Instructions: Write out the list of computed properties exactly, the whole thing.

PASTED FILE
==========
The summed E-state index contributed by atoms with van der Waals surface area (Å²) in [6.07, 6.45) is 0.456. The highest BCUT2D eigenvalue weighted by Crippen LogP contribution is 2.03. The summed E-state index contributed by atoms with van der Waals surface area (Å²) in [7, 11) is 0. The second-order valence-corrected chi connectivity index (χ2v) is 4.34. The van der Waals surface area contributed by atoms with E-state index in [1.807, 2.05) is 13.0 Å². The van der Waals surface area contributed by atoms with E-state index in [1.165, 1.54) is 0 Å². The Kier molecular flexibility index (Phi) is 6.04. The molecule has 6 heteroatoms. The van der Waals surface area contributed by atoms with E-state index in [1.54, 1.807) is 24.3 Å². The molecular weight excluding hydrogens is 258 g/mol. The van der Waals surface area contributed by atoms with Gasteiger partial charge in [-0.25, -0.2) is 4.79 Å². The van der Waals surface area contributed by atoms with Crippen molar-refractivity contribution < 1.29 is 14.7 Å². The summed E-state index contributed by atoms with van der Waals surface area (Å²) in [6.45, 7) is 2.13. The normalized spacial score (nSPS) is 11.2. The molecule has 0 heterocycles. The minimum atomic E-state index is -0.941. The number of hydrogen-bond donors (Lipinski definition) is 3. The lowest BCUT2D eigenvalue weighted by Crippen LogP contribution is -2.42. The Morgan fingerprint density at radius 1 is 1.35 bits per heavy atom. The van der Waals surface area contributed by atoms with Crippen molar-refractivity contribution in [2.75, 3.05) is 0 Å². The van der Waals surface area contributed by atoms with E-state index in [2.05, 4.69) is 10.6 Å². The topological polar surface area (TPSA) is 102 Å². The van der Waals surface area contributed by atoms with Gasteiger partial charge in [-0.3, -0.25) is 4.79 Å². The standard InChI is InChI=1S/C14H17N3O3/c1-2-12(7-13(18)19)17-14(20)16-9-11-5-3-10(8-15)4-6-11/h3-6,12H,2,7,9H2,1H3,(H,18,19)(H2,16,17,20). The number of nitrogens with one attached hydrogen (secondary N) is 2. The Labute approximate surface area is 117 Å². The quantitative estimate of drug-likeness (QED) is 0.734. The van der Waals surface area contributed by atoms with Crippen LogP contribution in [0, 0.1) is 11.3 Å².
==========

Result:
The summed E-state index contributed by atoms with van der Waals surface area (Å²) in [6.07, 6.45) is 0.456. The highest BCUT2D eigenvalue weighted by Crippen LogP contribution is 2.03. The summed E-state index contributed by atoms with van der Waals surface area (Å²) in [7, 11) is 0. The second-order valence-corrected chi connectivity index (χ2v) is 4.34. The van der Waals surface area contributed by atoms with E-state index in [1.807, 2.05) is 13.0 Å². The van der Waals surface area contributed by atoms with E-state index in [1.165, 1.54) is 0 Å². The Kier molecular flexibility index (Phi) is 6.04. The molecule has 6 heteroatoms. The van der Waals surface area contributed by atoms with E-state index in [1.54, 1.807) is 24.3 Å². The molecular weight excluding hydrogens is 258 g/mol. The van der Waals surface area contributed by atoms with Gasteiger partial charge in [-0.25, -0.2) is 4.79 Å². The van der Waals surface area contributed by atoms with Crippen molar-refractivity contribution < 1.29 is 14.7 Å². The summed E-state index contributed by atoms with van der Waals surface area (Å²) in [6.45, 7) is 2.13. The normalized spacial score (nSPS) is 11.2. The molecule has 0 heterocycles. The minimum atomic E-state index is -0.941. The number of hydrogen-bond donors (Lipinski definition) is 3. The lowest BCUT2D eigenvalue weighted by Crippen LogP contribution is -2.42. The Morgan fingerprint density at radius 1 is 1.35 bits per heavy atom. The van der Waals surface area contributed by atoms with Crippen molar-refractivity contribution in [2.75, 3.05) is 0 Å². The van der Waals surface area contributed by atoms with E-state index in [2.05, 4.69) is 10.6 Å². The topological polar surface area (TPSA) is 102 Å². The van der Waals surface area contributed by atoms with Gasteiger partial charge in [-0.3, -0.25) is 4.79 Å². The standard InChI is InChI=1S/C14H17N3O3/c1-2-12(7-13(18)19)17-14(20)16-9-11-5-3-10(8-15)4-6-11/h3-6,12H,2,7,9H2,1H3,(H,18,19)(H2,16,17,20). The number of nitrogens with one attached hydrogen (secondary N) is 2. The Labute approximate surface area is 117 Å². The quantitative estimate of drug-likeness (QED) is 0.734. The van der Waals surface area contributed by atoms with Crippen LogP contribution in [0, 0.1) is 11.3 Å².